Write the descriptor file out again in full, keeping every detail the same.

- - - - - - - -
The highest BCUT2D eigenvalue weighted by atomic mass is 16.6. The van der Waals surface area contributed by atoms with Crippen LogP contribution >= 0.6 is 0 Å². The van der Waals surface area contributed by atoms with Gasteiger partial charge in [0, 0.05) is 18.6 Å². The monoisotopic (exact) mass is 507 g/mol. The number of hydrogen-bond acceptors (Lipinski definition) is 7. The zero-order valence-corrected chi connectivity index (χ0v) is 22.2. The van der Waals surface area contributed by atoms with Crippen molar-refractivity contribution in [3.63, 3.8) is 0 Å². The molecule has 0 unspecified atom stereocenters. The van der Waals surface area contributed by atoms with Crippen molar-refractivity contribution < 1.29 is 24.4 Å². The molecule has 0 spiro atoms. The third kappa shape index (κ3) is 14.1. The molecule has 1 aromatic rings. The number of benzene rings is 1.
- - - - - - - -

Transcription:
The highest BCUT2D eigenvalue weighted by atomic mass is 16.6. The van der Waals surface area contributed by atoms with Crippen LogP contribution >= 0.6 is 0 Å². The van der Waals surface area contributed by atoms with Gasteiger partial charge in [0, 0.05) is 18.6 Å². The monoisotopic (exact) mass is 507 g/mol. The number of hydrogen-bond acceptors (Lipinski definition) is 7. The zero-order valence-corrected chi connectivity index (χ0v) is 22.2. The van der Waals surface area contributed by atoms with Crippen molar-refractivity contribution in [3.63, 3.8) is 0 Å². The molecule has 0 unspecified atom stereocenters. The van der Waals surface area contributed by atoms with Crippen molar-refractivity contribution < 1.29 is 24.4 Å². The molecule has 0 spiro atoms. The third kappa shape index (κ3) is 14.1. The molecule has 1 aromatic rings. The number of benzene rings is 1.